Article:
These are small thin style pizza breads that the Tuscan farmers use to make to test whether their wood fired ovens were hot enough to bake the bread. Unlike most other focaccias or pizze, no oil or salt is added to the bread until after baking. Covaccine is the Tuscan vernacular for Schiacciata a term used throughout Italy.
The Florentine schiacciata all’olio, known in Italian as focaccia, comes from the Latin focàcia, meaning cooked over the hearth. Composed of water, flour, rising agent and salt, many varieties around Italy exist. The Florentine one uses a godly amount of olive oil and large grain salt, and the best is cooked in a wood burning oven. It should be crispy but not hard, oily but not greasy. Clearly an art that can be perfected, or done badly.
Note: this salty treat is not to be confused with the carnival cake called Schiacciata alla fiorentina which is a sponge cake, usually filled with cream and topped with icing sugar.
500g fine semolina flour
3 cups plain flour
28g dry yeast
2 cups luke warm water
2 tsp salt
Preheat the oven to 220c.
Mix flours together and make a well in the centre, dissolve the yeast in 1 cup of the water and the salt in the remaining cup. Pour the dissolved yeast in into the well and start mixing with a wooden spoon, incorporating some of the flour from the outside. When you have achieved a thick batter, add in the salted water and continue to mix, incorporating more flour keeping ¼ of flour aside.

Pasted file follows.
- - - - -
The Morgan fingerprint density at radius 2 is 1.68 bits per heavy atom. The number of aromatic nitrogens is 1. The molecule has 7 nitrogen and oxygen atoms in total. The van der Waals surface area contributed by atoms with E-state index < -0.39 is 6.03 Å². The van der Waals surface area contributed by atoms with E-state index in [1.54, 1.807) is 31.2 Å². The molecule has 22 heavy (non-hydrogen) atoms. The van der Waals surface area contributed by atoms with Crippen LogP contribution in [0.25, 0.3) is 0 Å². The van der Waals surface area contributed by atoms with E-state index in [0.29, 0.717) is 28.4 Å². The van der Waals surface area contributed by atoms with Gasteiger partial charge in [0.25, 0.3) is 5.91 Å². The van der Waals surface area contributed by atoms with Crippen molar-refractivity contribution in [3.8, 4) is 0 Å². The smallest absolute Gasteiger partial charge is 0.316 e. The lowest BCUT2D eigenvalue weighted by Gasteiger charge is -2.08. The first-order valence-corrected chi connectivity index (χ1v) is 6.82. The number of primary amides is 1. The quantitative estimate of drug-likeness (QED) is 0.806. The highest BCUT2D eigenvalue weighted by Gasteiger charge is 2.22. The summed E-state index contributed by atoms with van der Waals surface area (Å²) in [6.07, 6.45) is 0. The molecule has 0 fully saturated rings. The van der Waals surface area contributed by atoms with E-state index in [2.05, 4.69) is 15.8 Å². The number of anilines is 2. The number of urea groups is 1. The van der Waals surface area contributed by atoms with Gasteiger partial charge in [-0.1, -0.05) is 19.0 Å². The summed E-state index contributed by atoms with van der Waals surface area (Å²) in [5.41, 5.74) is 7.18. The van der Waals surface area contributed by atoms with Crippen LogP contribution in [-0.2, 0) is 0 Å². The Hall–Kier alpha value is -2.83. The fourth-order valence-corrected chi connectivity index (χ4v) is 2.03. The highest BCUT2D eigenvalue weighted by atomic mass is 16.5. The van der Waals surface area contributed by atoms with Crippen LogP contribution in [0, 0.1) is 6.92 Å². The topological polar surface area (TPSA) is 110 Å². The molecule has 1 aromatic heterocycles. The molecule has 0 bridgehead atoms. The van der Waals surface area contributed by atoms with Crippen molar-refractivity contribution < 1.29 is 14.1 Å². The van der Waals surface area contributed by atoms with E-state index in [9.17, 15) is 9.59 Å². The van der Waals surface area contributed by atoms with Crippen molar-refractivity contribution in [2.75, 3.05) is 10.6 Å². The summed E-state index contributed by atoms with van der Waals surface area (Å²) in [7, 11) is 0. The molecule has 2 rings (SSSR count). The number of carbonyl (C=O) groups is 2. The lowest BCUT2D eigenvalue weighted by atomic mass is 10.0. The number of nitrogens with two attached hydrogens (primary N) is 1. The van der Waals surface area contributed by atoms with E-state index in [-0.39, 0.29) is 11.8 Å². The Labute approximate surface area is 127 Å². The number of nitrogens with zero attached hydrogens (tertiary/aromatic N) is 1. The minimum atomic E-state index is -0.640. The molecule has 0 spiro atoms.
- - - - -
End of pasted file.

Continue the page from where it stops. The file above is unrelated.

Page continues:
Start kneading the dough bringing it together then break the dough up into 16 pieces and knead each piece for about 30 seconds giving it the shape of a ball. Cover the balls with a damp cloth and allow to rise for about 1 hour in a warm place.
When ready, roll out the bread to nothing less than ¼ of an inch thick, again cover and allow to rest for about another hour.
Lay the cavaccine on trays and bake for about 4-5 minutes on each side. Serve hot drizzled with oil and seasoned with salt.
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